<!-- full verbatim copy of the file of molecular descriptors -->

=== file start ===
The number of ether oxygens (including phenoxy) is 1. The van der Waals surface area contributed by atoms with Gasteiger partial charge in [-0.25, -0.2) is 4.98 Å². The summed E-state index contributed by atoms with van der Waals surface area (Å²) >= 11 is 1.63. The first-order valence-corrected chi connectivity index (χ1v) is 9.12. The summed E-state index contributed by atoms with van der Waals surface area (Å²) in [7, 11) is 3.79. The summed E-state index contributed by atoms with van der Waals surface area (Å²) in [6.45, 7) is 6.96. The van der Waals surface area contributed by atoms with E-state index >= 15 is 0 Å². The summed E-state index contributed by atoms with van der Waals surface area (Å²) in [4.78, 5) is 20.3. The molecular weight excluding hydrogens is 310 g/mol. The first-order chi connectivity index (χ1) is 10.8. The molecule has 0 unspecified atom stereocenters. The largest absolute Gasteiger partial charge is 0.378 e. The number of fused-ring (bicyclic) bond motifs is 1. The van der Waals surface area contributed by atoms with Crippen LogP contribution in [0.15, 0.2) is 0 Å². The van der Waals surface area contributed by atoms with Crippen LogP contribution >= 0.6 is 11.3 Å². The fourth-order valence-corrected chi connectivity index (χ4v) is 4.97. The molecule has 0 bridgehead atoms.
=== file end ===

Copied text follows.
The number of ether oxygens (including phenoxy) is 1. The van der Waals surface area contributed by atoms with Gasteiger partial charge in [-0.25, -0.2) is 4.98 Å². The summed E-state index contributed by atoms with van der Waals surface area (Å²) >= 11 is 1.63. The first-order valence-corrected chi connectivity index (χ1v) is 9.12. The summed E-state index contributed by atoms with van der Waals surface area (Å²) in [7, 11) is 3.79. The summed E-state index contributed by atoms with van der Waals surface area (Å²) in [6.45, 7) is 6.96. The van der Waals surface area contributed by atoms with E-state index >= 15 is 0 Å². The summed E-state index contributed by atoms with van der Waals surface area (Å²) in [4.78, 5) is 20.3. The molecular weight excluding hydrogens is 310 g/mol. The first-order chi connectivity index (χ1) is 10.8. The molecule has 0 unspecified atom stereocenters. The largest absolute Gasteiger partial charge is 0.378 e. The number of fused-ring (bicyclic) bond motifs is 1. The van der Waals surface area contributed by atoms with Crippen LogP contribution in [0.15, 0.2) is 0 Å². The van der Waals surface area contributed by atoms with Crippen LogP contribution >= 0.6 is 11.3 Å². The fourth-order valence-corrected chi connectivity index (χ4v) is 4.97. The molecule has 0 bridgehead atoms.